May 20, 2005

Beating Cancer Brings New Battles

Survivors must deal with long-term emotional, financial toll of disease

HealthDay News -- For some of the 10 million Americans who have survived cancer, life can be bittersweet. Their everyday concerns focus not just on whether the disease will recur, but also on psychological issues, fears about sexual impairment and financial worries.

"We're now dealing with some of the consequences of our 'success'," said Dr. David Johnson, outgoing president of the American Society of Clinical Oncologists (ASCO)and deputy director of the Vanderbilt-Ingram Cancer Center in Nashville. "We are very well equipped as physicians to deal with the physical needs of patients. We're less equipped for their psychological needs."

Johnson, who is a cancer survivor himself, recalled that when he had finished treatment for lymphoma, he asked his doctor what to do next. The doctor, a world-class oncologist, just shrugged.

"I didn't like that answer very much. I felt it was unacceptable," Johnson recalled. "I wanted an exercise program, a diet program. [As a doctor], I'm still not able to answer these questions. We have to pay some attention to the psychological needs of patients."

Several studies presented this week at the annual meeting of ASCO, held in Orlando, addressed some of the issues of survivorship.

One study found that adult survivors of childhood cancers treated in the 1970s and 1980s had a five times higher risk of experiencing moderate to severe health problems compared to their healthy siblings.

Experts have long known that people who have undergone radiation or chemotherapy for cancer can experience such problems as lung scarring, blood clots and eye and kidney problems.

The authors of this study looked at data on 10,397 long-term survivors of cancer diagnosed between 1970 and 1986 and compared it with similar information on 3,034 of their healthy siblings. The data had been collected as part of the Childhood Cancer Survivor Study (CCSS). Survivors ranged from 18 to 48 years old at the time of the study while healthy siblings ranged in age from 18 to 56.

By the time they were 45, just over 57 percent of the cancer survivors and a little more than 18 percent of the siblings reported moderate health problems. Examples of such health problems included lung scarring or ovarian or testicular failure.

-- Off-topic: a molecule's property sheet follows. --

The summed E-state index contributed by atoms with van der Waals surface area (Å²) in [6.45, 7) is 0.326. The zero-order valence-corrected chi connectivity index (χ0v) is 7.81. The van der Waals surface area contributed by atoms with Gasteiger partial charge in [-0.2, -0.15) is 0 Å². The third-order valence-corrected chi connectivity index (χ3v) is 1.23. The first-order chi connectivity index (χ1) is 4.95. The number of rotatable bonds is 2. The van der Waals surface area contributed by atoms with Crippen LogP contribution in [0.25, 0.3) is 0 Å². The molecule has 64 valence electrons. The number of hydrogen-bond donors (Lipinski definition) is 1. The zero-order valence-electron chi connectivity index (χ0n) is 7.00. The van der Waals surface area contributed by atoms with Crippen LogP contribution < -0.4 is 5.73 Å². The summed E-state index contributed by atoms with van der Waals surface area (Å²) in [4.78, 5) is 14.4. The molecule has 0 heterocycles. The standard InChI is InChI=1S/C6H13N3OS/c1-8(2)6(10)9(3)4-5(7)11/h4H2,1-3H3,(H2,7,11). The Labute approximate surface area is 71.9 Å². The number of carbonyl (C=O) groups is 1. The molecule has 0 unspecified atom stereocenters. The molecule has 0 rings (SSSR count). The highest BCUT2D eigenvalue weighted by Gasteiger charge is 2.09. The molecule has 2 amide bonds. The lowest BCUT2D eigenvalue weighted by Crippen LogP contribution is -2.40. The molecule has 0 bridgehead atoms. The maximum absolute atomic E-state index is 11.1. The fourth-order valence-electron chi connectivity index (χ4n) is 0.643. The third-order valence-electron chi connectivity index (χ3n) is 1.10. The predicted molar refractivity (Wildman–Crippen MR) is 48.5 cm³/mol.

By the same age, 37 percent of survivors and 4.6 percent of siblings reported severe health problems, such as having suffered a heart attack or paralysis.

"Sixty six percent of survivors will have some type of physical health condition by 30 years post-diagnosis," said Dr. Kevin C. Oeffinger, M.D., lead author of the study and professor of family medicine at the University of Texas Southwestern Medical Center, in Dallas.

The good news, Oeffinger added, is that some of these health conditions can be controlled with a doctor's help.

For the psychological impact of the disease, a survey conducted by the nonprofit Lance Armstrong Foundation found that most cancer survivors also suffer significant psychosocial effects such as depression, fear of a recurrence and impaired sexuality.

The survey involved 1,020 cancer survivors aged 18 to 75 who completed an online questionnaire in October 2004.

The majority (70 percent) of respondents said they had suffered depression as a result of their cancer; 53 percent felt that emotional issues were harder to handle than physical issues, and 49 percent said they had nonmedical cancer-related needs that were not being met, such as financial problems and sexual concerns.

In fact, 9 percent of the respondents said they had incurred debt of more than $25,000 as a result of their diagnosis, although lead author Dr. Steven N. Wolff said he felt a larger survey would indicate that more people were saddled with such debt.

In addition, 70 percent of those surveyed said they felt their doctors were ill equipped to help with these nonmedical issues.

"The consequences of cancer do not end when the cancer treatment ends," said Wolff, a professor of medicine at Meharry Medical College in Nashville, Tenn.

"The survey says that nonmedical issues are as prevalent as medical issues, which include psychological and financial issues currently not being addressed due to non-recognition or lack of available physician skills or resources," added Wolff, whose son is a childhood cancer survivor.

In December, ASCO announced that it had established a task force to deal with these types of issues facing cancer survivors. The task force has proposed enhancing educational programs for physicians and developing clinical practice guidelines on long-term care and monitoring of cancer survivors.

More information

Vanderbilt-Ingram Cancer Center

American Society of Clinical Oncologists (ASCO)

ASCO has more information for People Living With Cancer.